A little while ago ago the Soyuz MS-02 spacecraft blasted off from the Baikonur Cosmodrome in Kazakhstan carrying three new crew members to transport them to the International Space Station. The new version of the Soyuz spacecraft was launched once again in the route that will take two days instead of the six-hour fast path to keep on testing the new on-board systems.
The three new members of the International Space Station crew, who complete Expedition 49, are:
Robert S. Kimbrough. Born on June 4, 1967 in Killeen, Texas, USA, graduated at West Point military academy in aerospace engineering and started serving in the army even in war during Operation Desert Storm. In 1998, he received a master’s degree at Georgia Tech. He started working with NASA in the training of astronauts and only later he was selected as an astronaut himself. In 2008 he was part of the crew of the Space Shuttle Endeavour during the STS-126 mission, which included docking with the International Space Station, where his tasks included two spacewalks.
Andrey Ivanovich Borisenko. Born on April 17, 1964 in the then Leningrad, in the then USSR, he graduated from his hometown’s school of mathematics and physics in 1981 and later at city’s Institute of Mechanical Military in 1987. For years he worked for a military unit and then for RSC Energia, where he started working on systems for space missions such as those for the Russian space station Mir. In 2003 he was selected as an cosmonaut candidate and after having been part of two backup crews in 2011 was part of the Expedition 27/28 crew on the International Space Station.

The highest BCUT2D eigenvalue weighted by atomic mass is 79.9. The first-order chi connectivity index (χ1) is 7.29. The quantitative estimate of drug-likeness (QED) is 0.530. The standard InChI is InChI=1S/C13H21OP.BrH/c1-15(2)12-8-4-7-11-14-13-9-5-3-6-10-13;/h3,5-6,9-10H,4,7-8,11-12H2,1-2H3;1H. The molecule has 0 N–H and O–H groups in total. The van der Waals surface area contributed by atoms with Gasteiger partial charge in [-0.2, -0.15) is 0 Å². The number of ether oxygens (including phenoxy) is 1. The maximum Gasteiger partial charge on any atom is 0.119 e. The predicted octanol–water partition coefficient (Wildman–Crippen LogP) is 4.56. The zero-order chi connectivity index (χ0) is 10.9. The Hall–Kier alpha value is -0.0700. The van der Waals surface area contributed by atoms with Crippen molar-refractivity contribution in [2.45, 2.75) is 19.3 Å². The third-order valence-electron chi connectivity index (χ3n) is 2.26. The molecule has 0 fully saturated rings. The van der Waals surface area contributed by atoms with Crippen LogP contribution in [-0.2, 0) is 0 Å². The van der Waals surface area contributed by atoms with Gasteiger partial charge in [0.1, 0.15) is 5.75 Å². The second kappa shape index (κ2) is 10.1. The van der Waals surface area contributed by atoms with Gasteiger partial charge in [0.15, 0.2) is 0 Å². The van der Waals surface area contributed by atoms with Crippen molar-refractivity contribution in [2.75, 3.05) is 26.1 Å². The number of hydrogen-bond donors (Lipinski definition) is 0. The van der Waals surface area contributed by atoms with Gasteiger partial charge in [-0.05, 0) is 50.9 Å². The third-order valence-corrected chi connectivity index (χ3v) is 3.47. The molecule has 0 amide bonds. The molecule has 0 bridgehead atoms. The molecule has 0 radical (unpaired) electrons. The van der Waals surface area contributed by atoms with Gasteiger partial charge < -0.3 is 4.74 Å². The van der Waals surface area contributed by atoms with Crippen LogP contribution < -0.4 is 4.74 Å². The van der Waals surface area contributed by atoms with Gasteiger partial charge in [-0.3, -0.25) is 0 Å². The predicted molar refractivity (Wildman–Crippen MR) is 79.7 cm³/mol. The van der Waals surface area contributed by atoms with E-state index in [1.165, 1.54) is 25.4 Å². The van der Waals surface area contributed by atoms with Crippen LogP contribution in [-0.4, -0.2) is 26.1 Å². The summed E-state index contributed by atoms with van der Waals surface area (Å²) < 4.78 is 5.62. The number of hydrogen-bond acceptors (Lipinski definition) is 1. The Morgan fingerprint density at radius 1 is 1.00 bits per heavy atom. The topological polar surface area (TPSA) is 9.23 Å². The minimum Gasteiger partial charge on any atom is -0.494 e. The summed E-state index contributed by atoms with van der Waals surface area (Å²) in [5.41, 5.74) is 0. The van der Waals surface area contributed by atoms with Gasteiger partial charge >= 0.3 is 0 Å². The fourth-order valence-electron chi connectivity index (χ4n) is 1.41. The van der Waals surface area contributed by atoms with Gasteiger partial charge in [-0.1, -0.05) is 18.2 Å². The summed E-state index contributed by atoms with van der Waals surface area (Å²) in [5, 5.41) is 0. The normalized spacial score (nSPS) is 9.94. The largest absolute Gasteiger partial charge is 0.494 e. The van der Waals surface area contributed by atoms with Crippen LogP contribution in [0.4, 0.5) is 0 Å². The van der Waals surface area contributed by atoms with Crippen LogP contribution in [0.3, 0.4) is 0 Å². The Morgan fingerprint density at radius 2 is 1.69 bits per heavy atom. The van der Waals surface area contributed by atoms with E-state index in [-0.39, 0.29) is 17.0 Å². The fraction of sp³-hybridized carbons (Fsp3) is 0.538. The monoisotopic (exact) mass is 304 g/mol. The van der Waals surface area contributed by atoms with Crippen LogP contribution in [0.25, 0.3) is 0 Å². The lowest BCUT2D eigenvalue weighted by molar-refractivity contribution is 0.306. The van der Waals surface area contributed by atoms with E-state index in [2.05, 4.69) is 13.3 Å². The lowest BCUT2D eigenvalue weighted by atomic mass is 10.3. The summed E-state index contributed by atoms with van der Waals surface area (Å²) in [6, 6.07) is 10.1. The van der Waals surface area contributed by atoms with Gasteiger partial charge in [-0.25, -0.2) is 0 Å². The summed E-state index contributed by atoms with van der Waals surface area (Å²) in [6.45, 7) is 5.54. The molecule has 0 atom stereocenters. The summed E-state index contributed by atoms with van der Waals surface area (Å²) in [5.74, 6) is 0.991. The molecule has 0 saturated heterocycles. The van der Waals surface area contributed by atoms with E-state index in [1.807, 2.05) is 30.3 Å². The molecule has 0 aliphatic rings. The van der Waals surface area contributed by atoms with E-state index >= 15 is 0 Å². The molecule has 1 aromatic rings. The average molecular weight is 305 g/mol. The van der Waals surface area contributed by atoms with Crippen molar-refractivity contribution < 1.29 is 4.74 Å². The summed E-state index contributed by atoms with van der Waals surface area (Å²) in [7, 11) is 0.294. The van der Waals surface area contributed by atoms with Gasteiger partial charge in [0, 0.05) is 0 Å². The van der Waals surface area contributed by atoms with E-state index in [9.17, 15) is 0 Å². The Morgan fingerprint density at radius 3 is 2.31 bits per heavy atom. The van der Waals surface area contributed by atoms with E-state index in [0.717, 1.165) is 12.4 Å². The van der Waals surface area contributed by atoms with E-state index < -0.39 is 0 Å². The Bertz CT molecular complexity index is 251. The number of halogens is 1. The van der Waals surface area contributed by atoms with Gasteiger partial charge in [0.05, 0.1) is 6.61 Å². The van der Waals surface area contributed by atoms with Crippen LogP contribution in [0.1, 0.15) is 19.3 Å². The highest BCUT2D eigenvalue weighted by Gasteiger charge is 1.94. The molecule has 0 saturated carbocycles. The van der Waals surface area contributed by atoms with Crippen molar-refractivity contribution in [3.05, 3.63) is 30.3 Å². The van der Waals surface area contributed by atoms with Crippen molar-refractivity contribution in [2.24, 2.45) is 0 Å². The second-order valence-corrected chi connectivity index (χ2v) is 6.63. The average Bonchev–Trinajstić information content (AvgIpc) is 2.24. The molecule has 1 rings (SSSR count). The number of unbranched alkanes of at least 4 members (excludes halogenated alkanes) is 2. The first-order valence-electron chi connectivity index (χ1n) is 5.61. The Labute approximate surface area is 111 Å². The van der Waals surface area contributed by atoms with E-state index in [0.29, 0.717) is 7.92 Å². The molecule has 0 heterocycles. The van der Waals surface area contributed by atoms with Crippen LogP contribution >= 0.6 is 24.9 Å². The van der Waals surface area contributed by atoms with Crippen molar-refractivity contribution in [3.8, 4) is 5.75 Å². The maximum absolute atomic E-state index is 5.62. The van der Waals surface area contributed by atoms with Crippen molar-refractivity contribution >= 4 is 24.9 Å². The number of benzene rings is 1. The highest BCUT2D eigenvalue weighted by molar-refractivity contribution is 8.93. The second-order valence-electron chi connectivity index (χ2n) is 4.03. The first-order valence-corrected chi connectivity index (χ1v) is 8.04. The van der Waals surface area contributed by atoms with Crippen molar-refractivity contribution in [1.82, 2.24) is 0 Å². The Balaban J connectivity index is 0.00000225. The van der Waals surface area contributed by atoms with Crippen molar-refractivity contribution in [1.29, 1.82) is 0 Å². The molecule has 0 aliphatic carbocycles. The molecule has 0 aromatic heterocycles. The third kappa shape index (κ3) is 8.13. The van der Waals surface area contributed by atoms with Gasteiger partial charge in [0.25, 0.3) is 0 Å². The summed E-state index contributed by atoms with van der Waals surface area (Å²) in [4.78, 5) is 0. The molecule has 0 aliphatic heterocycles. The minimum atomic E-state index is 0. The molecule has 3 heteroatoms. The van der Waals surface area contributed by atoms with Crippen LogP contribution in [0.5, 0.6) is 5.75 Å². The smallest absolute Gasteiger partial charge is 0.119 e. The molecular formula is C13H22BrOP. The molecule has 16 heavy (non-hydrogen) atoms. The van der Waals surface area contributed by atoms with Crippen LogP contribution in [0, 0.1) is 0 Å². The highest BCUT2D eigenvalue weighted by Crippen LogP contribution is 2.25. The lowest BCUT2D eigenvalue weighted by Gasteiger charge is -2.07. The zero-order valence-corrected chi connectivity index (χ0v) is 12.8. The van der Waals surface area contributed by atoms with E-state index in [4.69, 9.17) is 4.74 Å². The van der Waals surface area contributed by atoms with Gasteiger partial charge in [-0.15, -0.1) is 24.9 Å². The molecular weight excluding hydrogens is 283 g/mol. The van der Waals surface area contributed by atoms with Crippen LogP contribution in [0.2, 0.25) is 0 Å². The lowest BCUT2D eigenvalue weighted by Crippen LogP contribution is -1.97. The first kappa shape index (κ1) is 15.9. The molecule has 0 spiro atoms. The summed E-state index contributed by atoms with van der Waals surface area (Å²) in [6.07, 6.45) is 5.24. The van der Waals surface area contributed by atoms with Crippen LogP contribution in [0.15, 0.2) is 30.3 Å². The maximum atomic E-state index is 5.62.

Sergey Nikolayevich Ryzhikov. Born on August 19, 1974 in Bugulma, in the then USSR and today in the Russian Federation Republic of Tatarstan, is a graduate of Kacha Air Force School in 1996. After serving as a pilot and later as head of a fighter regiment, in 2006 he was selected as a cosmonaut candidate. This is his first space mission.
As happened for the first spacecraft of the new series, there were some technical problems that delayed the launch for a few weeks. The consequence is that the three new crew members will remain on the International Space Station for only four months since they’re scheduled to return to Earth at the end of February 2017.
The Soyuz MS-02 spacecraft is now on its way to the International Space Station. Its arrival is scheduled for Friday, around 10 UTC.